Two mid-twentieth-century collections, now digitized and available freely online, recall Atlanta neighborhoods lost to urban renewal, and Georgia’s growing Catholic community

Two new collections of digitized films and slides documenting the growth of Georgia’s Catholic community between 1938-1979 are now available freely online from the Digital Library of Georgia.

With these materials from Marist School educators Reverend Michael Kerwick, SM,  (1912-1990) and Reverend Vincent Brennan, SM, (1912-1993), we are able to piece together the history of the Marist School’s campus, community, and activities at its former location (as Marist College) in downtown Atlanta and its Brookhaven home (as Marist School) on Ashford-Dunwoody Road in DeKalb County. 

The time periods of Father Kerwick’s and Father Brennan’s collections coincide with the exponential growth of the city’s Catholic community. During the mid-20th century, Atlanta claimed 30,000 Catholic residents. By the end of the century, that number grew to nearly 300,000. 

These materials also show portions of downtown Atlanta that were lost through development in the 1950s and early 1960s. A major reason for Marist School’s relocation to suburban Brookhaven was the encroaching development of the interstate system and the use of eminent domain to acquire portions of the original campus. Scenes from the original campus and downtown street scenes have captured buildings and streetscapes that were lost to urban renewal.

Dr. Michael Bieze and Dr. Louisa Moffitt, archivists at the Marist School say: “The [digitized] images were taken by Father Vincent Brennan during those years before Marist School was moved to its suburban location in the mid-1960s and includes image from both the old campus on Ivy Street, as well as images of the new campus on Ashford-Dunwoody Road.” 

Some additional themes covered in these collections include school commencements, athletics programs, formal events such as promenades, and visits to Marist parishes throughout Georgia. Dr. Bieze and Dr. Moffitt both add: “In addition, there are images of Brunswick, Saint Simons Island, Darien, and Jekyll Island during those years.”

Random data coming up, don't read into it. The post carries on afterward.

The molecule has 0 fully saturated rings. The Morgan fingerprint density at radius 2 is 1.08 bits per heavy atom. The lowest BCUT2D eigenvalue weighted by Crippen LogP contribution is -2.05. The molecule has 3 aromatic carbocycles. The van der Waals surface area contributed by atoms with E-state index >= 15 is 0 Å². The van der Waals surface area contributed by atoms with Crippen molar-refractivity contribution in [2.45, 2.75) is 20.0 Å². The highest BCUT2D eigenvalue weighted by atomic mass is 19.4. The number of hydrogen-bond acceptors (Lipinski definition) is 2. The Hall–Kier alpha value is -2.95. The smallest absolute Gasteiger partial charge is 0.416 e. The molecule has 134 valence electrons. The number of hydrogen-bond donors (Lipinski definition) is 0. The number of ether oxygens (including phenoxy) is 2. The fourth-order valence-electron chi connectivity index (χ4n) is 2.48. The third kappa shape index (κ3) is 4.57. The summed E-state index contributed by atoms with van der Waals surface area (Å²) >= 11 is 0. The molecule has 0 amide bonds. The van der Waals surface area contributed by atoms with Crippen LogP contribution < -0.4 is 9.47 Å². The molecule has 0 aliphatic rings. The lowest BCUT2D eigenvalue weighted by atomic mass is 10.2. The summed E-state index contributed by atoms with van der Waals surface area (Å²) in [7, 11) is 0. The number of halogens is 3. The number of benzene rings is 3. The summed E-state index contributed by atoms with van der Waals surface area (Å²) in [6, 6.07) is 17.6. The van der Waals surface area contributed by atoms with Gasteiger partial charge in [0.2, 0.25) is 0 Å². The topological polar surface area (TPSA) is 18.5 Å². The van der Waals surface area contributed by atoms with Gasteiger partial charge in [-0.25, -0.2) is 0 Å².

View the Reverend Michael Kerwick, SM, Film Collection online 
View the Reverend Vincent Brennan, SM, Papers Collection online 

About the Archives of the Society of Mary, Province of the United States  

The mission of the archives is to collect, preserve, and make available manuscripts, records, photographs, audiovisual materials, artifacts, books, and other items that document the ministries, houses, and personnel of the Society of Mary in the United States. Although Marists first arrived in Louisiana in 1863, items in the collection date from the early 1800s through 2020. The provincial archives for the U.S. Province have been housed in the rectory at Marist School in Atlanta, Georgia since 2000, when the former Washington and San Francisco provinces consolidated into the Atlanta province. The archival collection of the former Boston province was moved from Framingham to Atlanta in 2014.

Selected images from the collection: 

Images courtesy of Society of Mary (Marists) U.S. Province Archives

A 1941 photograph of a gathering of white Catholic clergy including several Marists on the front steps of the Our Lady of Lourdes Colored Mission (later known as the Our Lady of Lourdes Catholic Church), Atlanta's first African American Catholic church.

Title: Catholic Colored Mission of Our Lady of Lourdes Dedication  

URL: https://dlg.usg.edu/record/mpua_vinb_vb234-00001 

Description: A 1941 photograph of a gathering of white Catholic clergy including several Marists on the front steps of the Our Lady of Lourdes Colored Mission (later known as the Our Lady of Lourdes Catholic Church), Atlanta’s first African American Catholic church. From inventory notes: December 14, 1941, attended by several Marists. Gerald O’Hara, Bishop of (then-) Savannah-Atlanta. Located on Forrest Avenue.